Dr. Lynda's


The Role Model

My 8-year-old eyes look out onto the world, my 6 year old ears listen intently – for this is how I learn. You see, I am not in control of what I learn; I am dependent on the adults around me. They will shape what I take in, how I feel, what I think about others, what I value, how I treat people and what is most important in my life. Just think of that power – it is so immense, so critical. It builds the soul of my little being and can take me on journeys of grace, love and happiness but also down the path of prejudice, hate and dishonesty. Every adult influences the makeup of a child. Some have greater ability to do so – a parent, a teacher, a coach, a minister, an aunt or uncle, even the President of the United States.

My childhood ears and eyes take it all in. I can learn to trust or not to trust, to expect love or to expect abuse, to value kindness or to value only myself, to be helpful or to be helpless, to be respectful or to demean and disparage others. This tremendous power is a gift but also an immense responsibility. Remember this whenever you are with a child or when children’s eyes and ears are open to learn from you. Remember this when your child is exposed to others who have power to influence them. For you are in control of the future adult-child and the path this child will take throughout life. This is real power – use it wisely.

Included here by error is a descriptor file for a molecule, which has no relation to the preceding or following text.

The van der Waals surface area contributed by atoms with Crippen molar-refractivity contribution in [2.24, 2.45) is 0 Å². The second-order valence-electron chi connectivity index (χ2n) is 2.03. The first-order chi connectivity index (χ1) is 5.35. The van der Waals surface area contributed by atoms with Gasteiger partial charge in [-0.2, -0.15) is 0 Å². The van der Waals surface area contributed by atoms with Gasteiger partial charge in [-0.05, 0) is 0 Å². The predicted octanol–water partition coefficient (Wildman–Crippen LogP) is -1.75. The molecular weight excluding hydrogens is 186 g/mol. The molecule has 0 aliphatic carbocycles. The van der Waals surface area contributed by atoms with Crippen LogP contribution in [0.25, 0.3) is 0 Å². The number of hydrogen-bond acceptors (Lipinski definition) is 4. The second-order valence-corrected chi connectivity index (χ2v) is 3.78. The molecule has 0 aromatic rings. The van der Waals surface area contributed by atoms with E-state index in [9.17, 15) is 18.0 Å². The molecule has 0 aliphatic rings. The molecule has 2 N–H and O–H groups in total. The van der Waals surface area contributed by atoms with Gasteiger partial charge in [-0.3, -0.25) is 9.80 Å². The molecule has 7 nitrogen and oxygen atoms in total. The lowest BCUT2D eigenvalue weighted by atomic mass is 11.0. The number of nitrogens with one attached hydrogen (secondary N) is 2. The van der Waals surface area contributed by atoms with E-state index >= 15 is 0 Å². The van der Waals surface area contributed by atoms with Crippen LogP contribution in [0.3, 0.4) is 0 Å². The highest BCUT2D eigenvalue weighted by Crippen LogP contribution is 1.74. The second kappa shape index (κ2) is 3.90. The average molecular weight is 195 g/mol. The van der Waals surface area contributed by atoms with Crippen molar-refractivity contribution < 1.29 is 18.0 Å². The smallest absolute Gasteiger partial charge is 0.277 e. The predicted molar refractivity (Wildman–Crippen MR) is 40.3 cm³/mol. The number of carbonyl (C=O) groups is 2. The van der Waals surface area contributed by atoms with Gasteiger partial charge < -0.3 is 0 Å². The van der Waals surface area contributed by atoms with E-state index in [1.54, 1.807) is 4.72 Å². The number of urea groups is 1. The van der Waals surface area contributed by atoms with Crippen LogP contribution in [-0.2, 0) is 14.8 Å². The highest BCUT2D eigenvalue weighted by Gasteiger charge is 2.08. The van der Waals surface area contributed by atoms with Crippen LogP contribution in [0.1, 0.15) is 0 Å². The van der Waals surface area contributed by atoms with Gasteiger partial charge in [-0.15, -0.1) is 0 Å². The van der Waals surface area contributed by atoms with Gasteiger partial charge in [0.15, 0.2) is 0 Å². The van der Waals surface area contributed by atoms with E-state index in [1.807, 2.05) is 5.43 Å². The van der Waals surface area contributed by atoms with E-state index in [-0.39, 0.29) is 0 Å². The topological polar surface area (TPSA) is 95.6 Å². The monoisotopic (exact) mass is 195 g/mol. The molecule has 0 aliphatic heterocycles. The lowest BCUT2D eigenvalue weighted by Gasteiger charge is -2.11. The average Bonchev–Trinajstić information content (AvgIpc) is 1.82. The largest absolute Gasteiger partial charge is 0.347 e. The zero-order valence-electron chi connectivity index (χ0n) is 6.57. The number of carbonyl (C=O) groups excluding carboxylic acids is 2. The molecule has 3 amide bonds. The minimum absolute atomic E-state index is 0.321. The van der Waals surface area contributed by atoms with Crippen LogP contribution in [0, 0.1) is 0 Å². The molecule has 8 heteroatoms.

The Therapist’s Therapist

There are times when it rumbles and bubbles up and just must come out.  No amount of mindfulness, self-reflection, deliberate distraction will suffice. You just need to share your feelings, those experiences that have caused you to question your world and secrets you must tell someone. You need an honest soul who will not only listen but will enthusiastically let you know that he “gets it”. Over time, you get to know him well as he injects his own life experiences that often mirror your own. He is a co-conspirator in tales of sadness, betrayal, and uncertainty – but also of joy, truths of the soul, hope and wackiness. He is a keen observer and I can also tell immediately if there is something amiss in his life. I think we are both open books in our combined presence. It is a place to admit vulnerability, to laugh at the silliness of life and to pose questions for which there are no answers. I see him once a month and often look forward to sharing a tidbit, putting it into my mind’s parking lot until our next appointment time. Yes, even the psychologist needs a therapist. Mine is named Matt; he cuts my hair.